We all know the drill. The doorbell rings or someone knocks at the front door. Our (once completely asleep) dog is now running faster than the speed of light to the front door. He is barking and jumping. We, obviously, react by running to the front door and try to push our “out of control” dog away from the front door.
For some reason, this just makes out dog more determined to check out whoever is on the other side of the door. More jumping and barking occurs. We probably push and yell to little or no avail. While all of this is taking place, we become embarrassed because of what our guest is thinking about our ability to control our dog.
We now have the “great idea” of trying to block the door with our body and try to “slip our guest inside” before our dog can jump again. Well, that doesn’t work very well. Our dog gets past us, jumps on our guest, and then decides to run around the front yard. While all this is occurring, we are still yelling and now running after him.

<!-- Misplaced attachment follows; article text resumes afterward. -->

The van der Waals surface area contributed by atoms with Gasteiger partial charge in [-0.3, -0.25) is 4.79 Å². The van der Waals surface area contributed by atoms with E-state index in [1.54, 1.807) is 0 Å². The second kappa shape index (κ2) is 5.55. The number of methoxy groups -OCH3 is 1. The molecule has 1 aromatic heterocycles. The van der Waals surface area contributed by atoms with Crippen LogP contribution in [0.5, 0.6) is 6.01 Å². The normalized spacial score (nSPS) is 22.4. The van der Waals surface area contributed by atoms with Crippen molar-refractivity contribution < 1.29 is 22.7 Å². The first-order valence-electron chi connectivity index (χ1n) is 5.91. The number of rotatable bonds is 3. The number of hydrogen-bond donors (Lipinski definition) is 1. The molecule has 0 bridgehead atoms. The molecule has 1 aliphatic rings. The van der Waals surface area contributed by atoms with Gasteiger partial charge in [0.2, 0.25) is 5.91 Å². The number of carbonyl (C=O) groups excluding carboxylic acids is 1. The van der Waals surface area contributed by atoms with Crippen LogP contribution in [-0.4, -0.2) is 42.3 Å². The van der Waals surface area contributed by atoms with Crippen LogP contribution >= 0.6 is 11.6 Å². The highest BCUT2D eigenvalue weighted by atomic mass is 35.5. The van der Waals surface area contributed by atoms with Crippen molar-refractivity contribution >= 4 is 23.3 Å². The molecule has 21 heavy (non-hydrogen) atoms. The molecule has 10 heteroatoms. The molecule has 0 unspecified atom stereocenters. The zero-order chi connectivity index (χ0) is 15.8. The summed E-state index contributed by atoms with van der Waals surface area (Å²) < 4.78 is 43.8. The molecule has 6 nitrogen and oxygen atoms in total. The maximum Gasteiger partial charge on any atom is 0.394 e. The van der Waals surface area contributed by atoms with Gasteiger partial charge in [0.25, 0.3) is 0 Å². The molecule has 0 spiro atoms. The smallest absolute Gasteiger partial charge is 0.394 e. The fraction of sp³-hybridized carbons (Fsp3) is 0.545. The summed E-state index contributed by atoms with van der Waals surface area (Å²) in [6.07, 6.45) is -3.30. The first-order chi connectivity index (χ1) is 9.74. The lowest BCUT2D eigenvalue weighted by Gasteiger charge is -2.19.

So you now come up with another idea. As soon as the doorbell rings or someone knocks, put your dog in the back room. The only problem is that your dog quickly figures out that “ring or knock” means back room. He counters your attempts at getting him by running all over the house.
In both cases, you did not do a good job at answering the door.
Robin and I have the perfect solution that will let your dog understand that he needs to stay away from the front door when you need to let in a guest, get a package, or pay for a pizza. Please check out our dog training blog titled “How Do I Stop My Dog Running to the Front Door”.